Brawn in, diplomacy out... Having borrowed the old Soviet traditions of communicating with the world, Russia relies again on coercion methods in interstate relations. But it will hardly achieve the desired results – and this is why.
Moral and physical pressure in politics is a centuries-old technique. All – from the authors of the maxim “si vis pacem, para bellum” to the inventors of the same-name pistol – used to exercise in intimidating peoples. This is especially true of empires which cannot do without making threats. But, as time goes by, the well-tested gunboat diplomacy is changing. After World War II, direct pressure on the recalcitrant has usually backfired against the strong. People confirm – spiritually and physically – Newton’s laws on reaction to action. This gave birth to a relatively new field of knowledge – the theory and practice of coercive diplomacy. One of its founders, Professor Alexander L. George, has authored a manual for those who flex muscles.
The professor offers US diplomats a formula of “five empty boxes,” each of which being a stage in achieving the set goal: “ultimatum,” “tacit ultimatum,” “try-and-see,” “gradual turning of the screw,” and “carrots instead of the stick.” The essence of the theory is that you should not resort to a coercive tactic if you have nothing to fill all the boxes with. In the theoretician’s view, by declaring their positions, openly or through hints, checking the impact that various influence measures have on somebody, and deliberately aggravating the situation, US diplomatic agencies should always assess the benefits that their vis-a-vis may reap. Otherwise, everything will boil down to banal intimidation and muscle flexing, which is ineffective and dangerous in modern politics.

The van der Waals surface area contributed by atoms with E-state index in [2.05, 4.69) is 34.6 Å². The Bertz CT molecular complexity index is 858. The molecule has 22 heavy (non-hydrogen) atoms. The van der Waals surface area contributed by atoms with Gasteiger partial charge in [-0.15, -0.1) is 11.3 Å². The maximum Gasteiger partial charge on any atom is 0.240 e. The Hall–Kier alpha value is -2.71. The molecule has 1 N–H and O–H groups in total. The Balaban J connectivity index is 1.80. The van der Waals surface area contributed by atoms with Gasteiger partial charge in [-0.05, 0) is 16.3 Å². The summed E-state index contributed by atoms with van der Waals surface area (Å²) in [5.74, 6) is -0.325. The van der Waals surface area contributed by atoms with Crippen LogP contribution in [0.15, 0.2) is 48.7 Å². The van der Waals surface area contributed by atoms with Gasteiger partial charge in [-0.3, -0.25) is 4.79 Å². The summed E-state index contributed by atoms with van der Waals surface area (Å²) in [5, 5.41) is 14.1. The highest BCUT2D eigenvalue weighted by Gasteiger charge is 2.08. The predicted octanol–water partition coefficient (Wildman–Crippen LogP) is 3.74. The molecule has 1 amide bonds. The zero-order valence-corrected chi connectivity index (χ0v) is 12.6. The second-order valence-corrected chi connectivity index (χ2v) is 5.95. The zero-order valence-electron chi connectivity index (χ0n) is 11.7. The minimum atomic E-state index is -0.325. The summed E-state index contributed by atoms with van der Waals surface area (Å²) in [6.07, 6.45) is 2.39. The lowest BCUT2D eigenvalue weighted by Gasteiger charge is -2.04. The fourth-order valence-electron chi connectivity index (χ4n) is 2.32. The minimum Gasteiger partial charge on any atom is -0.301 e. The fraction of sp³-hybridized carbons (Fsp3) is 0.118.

The Chicago-based political scientist’s findings were complemented by Peter Viggo Jakobsen, Head of the Department of Conflict and Security Studies at the Danish Institute for International Studies.
He has reduced George’s “five boxes” to four principles of coercive diplomacy currently employed in the world. The threat of the use of force is often used because it helps achieve goals at a fast pace and needs small expenses. But this requires a strict schedule of the times when the tactic of threats can be employed – otherwise the process may turn into a protracted face-off, the analyst believes. Moreover, the side that has opted for pressure should make sure that, by applying this method, it will get rid of the conflict once and for all, instead of pushing it off to the future. Finally, the offer and observation of incentives for the object of coercion is the crux of all these measures. I am citing these ideas not from polemical articles or the proceedings of European debates. These excerpts are from manuals and lecturers on the contemporary problems of diplomacy. Moscow’s current tacit ultimatum to Ukraine is quite in the spirit of these recommendations. The only thing that is missing in the attempts to successfully draw us into the Customs Union is the carrot. Why is it not in the Russian pocket when all the other George’s “boxes” have been carefully filled to capacity? Is it because the much-praised generous Russian soul turned out to be not so generous in the prose of interstate intrigues? Or is there a more serious problem here?